To the editor: June 23 was the 48th anniversary of the enactment of Title IX, the landmark civil rights law enacted in 1972 that prohibits sex discrimination in any education program or activity that receives federal funds. The American Association of University Women was instrumental in the passage of this law. Since its passage, opponents have sought to weaken it.
Recently the U.S. Department of Education finalized regulations that will make it harder for students who have experienced sexual harassment or violence to access the protections Title IX was created to provide. This new rule, which goes into effect on Aug. 14, 2020, includes substantive changes that will make it harder for victims to come forward and get the help they need. Our local university has been working diligently to make it easier for victims to report, and the university to investigate, sexual harassment complaints. This rule turns the clock back, reversing policies that were put in place in order to make it easier for survivors to report sexual misconduct.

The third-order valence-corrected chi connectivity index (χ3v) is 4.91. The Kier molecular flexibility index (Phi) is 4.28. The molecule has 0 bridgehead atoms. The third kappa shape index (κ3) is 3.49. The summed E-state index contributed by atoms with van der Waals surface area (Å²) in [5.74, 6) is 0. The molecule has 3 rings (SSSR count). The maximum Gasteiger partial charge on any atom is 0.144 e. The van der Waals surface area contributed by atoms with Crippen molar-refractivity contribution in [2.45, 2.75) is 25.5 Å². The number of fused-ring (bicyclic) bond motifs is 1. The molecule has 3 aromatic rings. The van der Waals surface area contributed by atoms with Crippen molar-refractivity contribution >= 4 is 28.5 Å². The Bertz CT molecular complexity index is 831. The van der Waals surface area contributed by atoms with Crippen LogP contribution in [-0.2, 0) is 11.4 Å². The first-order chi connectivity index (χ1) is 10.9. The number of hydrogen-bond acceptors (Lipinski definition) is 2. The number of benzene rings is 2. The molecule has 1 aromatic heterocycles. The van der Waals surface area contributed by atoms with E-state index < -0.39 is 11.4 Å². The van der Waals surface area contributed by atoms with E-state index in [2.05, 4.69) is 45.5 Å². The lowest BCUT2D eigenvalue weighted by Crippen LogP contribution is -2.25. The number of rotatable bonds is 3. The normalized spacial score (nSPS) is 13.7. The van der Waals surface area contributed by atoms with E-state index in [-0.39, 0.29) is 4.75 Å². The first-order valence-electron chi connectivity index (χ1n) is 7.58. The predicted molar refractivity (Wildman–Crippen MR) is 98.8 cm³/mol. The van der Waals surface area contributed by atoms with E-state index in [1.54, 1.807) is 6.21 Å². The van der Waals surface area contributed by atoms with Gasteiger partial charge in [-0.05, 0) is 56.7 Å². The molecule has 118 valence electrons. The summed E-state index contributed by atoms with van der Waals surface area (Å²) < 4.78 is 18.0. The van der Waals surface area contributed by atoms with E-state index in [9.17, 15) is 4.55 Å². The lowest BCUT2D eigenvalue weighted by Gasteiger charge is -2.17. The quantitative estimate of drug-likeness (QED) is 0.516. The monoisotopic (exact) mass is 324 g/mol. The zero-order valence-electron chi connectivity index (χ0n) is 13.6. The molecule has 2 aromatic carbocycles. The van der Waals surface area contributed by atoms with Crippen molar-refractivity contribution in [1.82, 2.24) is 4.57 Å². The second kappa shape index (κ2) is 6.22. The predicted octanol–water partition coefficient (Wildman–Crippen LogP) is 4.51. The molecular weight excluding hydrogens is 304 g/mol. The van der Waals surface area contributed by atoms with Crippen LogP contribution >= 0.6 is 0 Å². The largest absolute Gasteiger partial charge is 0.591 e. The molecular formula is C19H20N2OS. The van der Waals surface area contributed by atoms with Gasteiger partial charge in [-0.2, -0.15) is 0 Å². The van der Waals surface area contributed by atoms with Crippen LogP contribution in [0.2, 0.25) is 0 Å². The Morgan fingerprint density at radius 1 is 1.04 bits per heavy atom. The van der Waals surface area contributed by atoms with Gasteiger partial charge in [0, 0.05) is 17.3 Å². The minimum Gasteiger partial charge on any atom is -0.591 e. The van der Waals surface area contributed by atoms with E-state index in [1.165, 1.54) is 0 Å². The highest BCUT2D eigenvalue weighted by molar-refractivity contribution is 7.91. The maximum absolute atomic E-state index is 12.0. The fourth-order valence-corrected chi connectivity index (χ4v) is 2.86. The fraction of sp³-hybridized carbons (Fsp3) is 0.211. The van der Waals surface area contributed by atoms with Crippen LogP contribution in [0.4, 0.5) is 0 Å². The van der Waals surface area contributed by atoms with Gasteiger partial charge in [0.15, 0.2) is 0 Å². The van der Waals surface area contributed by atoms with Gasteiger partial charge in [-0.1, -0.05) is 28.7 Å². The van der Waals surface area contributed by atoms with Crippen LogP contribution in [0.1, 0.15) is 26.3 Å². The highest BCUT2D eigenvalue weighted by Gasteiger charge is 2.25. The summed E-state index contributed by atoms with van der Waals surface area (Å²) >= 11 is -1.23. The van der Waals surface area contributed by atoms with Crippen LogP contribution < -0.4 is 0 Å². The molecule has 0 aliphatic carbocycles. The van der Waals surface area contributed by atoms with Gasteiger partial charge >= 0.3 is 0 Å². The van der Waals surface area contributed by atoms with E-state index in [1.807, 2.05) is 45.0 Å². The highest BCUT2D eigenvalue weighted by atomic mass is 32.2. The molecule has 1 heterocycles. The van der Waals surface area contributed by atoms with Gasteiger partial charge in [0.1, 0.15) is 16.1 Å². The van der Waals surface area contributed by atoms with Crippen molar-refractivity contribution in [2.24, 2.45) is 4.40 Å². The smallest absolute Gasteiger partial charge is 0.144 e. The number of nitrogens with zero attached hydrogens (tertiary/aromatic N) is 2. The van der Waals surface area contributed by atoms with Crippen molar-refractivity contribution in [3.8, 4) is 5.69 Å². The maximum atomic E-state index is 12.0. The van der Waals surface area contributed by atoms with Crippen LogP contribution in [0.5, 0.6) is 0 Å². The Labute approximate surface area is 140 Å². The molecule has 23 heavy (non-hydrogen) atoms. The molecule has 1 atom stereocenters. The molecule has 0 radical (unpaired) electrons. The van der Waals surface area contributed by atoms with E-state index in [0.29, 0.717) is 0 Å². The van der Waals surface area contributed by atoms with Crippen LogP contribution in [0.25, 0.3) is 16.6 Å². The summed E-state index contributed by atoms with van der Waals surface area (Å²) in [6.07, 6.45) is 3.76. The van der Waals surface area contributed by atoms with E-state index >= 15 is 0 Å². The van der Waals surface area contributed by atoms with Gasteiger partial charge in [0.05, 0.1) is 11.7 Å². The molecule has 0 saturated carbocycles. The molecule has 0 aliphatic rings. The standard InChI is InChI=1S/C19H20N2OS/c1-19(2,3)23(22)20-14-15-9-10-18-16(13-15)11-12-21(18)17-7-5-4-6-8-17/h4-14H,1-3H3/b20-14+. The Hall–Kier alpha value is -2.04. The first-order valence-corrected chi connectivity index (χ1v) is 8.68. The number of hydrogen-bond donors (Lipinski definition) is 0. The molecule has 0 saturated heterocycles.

This change stacks the deck against survivors by making it more traumatic to come forward, complicating the process for filing a formal complaint, and forcing them into trial-like live hearings where they must face cross-examination in order to pursue a formal grievance against an assailant. It relaxes the definition of sexual harassment, thereby greatly reducing the types of harassing behavior that students are protected from. All students deserve access to an education that is free from sexual discrimination and sexual harassment. These new rules add extra burden to students, increase costs and complexity to the university, and reduce the coverage for victims available under Title IX.
The members of the Fairbanks Branch of the American Association of University Women feel that this new rule is both harmful and inappropriate. The U.S. Department of Education should be prioritizing the safety of all students rather than making it more difficult to seek justice under Title IX.